Orlando Bloom is famous for playing many memorable roles, but his most enduring one might be that of humanitarian.
The 38-year-old actor and UNICEF Goodwill Ambassador concluded on Monday a four-day visit to Liberia, where he was the first high profile personality to visit since the beginning of the Ebola outbreak.
“Everyone I met was determined to beat Ebola so that they can resume their normal lives,” Bloom said in a UNICEF statement after meeting with religious and youth leaders in the capital city of Monrovia. “Communities have been at the center of the fight against Ebola and must continue to be supported because of their crucial role in getting to zero cases.”
In a touching video from his trip, Bloom is shown meeting with Ansu Anderson Turay and his 6-year-old son, Abraham.
Turay – who lost his wife, two sons and two daughters in the Ebola outbreak – is raising his son alone, and says that many in his village are still fearful to come in contact with him.
“It’s quite hard to comprehend such a loss,” an emotional Bloom said following their meeting. “They’re all just dealing with loss like that at such a profound level.”
Bloom praised the efforts of Ebola-affected communities in combatting the deadly virus, and the actor is shown in a video getting outfitted in protective gear, including two pairs of rubber gloves, full body suit and goggles.
Bloom met with representatives of the A-Life project in West Point, a poor and densely populated neighborhood in Monrovia, who explained how their volunteers had reached more than 25,000 people to raise awareness on how to avoid getting ill and preventing the spread of the virus.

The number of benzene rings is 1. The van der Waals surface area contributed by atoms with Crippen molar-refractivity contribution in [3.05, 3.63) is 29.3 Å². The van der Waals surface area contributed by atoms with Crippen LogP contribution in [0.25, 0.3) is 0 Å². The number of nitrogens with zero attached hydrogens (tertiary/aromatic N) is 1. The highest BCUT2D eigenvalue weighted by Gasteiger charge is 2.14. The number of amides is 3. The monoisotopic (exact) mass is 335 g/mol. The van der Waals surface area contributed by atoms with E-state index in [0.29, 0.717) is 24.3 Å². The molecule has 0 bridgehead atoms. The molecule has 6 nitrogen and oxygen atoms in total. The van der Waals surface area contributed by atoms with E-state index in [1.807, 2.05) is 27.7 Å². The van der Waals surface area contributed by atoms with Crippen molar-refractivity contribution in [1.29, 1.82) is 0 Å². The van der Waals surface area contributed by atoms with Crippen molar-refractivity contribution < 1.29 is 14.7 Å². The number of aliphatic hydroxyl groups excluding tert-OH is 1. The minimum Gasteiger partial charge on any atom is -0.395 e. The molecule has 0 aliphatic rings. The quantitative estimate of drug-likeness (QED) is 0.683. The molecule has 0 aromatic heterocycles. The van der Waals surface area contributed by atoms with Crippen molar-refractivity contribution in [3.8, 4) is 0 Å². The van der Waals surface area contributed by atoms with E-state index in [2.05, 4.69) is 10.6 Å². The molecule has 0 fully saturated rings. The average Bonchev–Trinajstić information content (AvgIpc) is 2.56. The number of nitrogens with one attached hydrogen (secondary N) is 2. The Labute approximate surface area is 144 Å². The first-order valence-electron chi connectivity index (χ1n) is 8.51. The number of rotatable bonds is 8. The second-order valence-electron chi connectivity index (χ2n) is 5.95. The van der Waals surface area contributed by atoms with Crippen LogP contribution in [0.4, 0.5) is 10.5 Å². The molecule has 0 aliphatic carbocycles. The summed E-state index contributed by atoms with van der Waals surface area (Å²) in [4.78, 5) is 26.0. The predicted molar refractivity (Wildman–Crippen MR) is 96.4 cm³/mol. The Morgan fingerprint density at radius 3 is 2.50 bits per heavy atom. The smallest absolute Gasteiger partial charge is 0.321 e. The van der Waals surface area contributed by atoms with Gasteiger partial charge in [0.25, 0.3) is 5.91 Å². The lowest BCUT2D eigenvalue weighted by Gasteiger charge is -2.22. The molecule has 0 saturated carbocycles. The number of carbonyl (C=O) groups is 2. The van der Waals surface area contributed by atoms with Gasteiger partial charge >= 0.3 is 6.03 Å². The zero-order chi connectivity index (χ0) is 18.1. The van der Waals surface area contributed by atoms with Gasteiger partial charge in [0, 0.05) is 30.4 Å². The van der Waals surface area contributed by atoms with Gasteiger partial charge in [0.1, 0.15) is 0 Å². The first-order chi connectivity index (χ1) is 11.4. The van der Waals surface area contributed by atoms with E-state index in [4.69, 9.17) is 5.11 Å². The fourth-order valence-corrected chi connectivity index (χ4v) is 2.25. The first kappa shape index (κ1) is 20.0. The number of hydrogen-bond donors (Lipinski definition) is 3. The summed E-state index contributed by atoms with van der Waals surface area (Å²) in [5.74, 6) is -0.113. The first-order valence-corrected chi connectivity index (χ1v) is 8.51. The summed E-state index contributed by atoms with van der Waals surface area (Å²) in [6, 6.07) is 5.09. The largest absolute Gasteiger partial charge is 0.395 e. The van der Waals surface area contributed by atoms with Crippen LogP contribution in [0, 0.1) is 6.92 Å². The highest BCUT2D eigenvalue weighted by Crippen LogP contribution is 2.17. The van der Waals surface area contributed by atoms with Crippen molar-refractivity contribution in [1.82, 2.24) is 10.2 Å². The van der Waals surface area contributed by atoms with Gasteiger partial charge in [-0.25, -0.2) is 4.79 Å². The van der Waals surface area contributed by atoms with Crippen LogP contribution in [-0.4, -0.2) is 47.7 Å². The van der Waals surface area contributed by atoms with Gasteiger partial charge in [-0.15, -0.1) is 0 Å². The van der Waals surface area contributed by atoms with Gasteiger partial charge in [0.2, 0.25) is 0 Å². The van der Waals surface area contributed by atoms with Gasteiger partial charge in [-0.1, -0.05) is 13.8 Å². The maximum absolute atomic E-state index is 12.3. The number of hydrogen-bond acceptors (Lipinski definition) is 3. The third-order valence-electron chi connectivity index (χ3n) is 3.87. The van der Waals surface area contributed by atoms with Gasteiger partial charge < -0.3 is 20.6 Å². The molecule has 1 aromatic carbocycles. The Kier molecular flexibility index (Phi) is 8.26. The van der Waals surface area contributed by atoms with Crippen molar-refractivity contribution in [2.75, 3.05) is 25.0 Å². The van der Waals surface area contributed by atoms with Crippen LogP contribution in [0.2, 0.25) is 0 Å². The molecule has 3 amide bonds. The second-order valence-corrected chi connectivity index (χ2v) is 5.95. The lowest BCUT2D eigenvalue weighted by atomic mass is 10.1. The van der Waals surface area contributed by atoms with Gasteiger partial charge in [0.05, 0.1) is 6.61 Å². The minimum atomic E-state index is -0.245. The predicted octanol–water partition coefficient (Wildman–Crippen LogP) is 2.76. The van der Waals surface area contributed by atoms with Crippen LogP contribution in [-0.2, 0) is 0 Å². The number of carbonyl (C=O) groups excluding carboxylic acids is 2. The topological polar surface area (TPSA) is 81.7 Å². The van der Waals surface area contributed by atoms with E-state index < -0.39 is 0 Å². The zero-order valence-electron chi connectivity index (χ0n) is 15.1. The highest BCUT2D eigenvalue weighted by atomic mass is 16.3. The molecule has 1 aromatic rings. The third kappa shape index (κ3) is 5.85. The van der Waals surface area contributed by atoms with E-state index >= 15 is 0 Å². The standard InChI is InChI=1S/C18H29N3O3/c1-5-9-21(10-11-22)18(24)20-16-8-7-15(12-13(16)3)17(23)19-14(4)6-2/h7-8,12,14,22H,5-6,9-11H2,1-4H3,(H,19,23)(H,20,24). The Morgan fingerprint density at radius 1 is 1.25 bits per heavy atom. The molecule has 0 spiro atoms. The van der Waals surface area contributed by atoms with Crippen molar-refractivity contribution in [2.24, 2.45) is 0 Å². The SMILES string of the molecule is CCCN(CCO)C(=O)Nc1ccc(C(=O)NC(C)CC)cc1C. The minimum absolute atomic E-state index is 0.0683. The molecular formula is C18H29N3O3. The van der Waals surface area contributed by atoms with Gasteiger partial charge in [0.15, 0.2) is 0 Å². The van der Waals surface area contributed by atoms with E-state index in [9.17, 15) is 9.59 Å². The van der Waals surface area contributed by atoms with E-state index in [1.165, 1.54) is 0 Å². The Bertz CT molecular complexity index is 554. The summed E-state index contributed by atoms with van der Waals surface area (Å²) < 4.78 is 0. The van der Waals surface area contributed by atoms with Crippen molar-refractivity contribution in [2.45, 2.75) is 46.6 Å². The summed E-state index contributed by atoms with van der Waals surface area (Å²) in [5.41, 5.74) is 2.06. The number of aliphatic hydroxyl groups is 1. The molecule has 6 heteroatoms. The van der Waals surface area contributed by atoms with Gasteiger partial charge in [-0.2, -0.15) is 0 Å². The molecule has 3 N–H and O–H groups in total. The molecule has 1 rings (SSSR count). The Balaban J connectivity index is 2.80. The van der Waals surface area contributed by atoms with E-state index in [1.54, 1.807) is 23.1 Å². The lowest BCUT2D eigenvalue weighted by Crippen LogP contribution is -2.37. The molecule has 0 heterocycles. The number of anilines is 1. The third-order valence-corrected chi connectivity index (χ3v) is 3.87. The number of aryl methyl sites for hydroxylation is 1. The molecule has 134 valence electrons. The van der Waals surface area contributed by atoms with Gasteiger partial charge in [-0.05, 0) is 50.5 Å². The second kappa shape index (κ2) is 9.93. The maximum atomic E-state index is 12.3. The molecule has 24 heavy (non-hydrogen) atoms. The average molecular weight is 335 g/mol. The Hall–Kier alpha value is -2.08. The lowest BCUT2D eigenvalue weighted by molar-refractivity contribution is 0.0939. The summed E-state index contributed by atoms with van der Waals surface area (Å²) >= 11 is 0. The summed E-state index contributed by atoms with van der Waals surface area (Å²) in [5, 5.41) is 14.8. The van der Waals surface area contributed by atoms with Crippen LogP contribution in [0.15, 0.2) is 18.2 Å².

At a school on the border of Sierra Leone, the actor observed the Ebola school safety protocols that were introduced when schools reopened after a seven-month shutdown, which included taking children’s temperatures when they arrive to school and making them wash their hands before entering the classroom.
“Because of this outbreak, a million children in Liberia have had their school year cut in half,” said Bloom. “They’re excited to be back in the classroom but the precautions every single one of them must follow every day are a reminder of the need to remain vigilant.”
According to UNICEF, the Ebola virus has infected more than 24,000 people across the sub-region – including over 5,000 children – and has killed nearly 10,000.
Bloom visited a Syrian refugee camp in April 2014, in which he said the child refugees had “witnessed such pain.”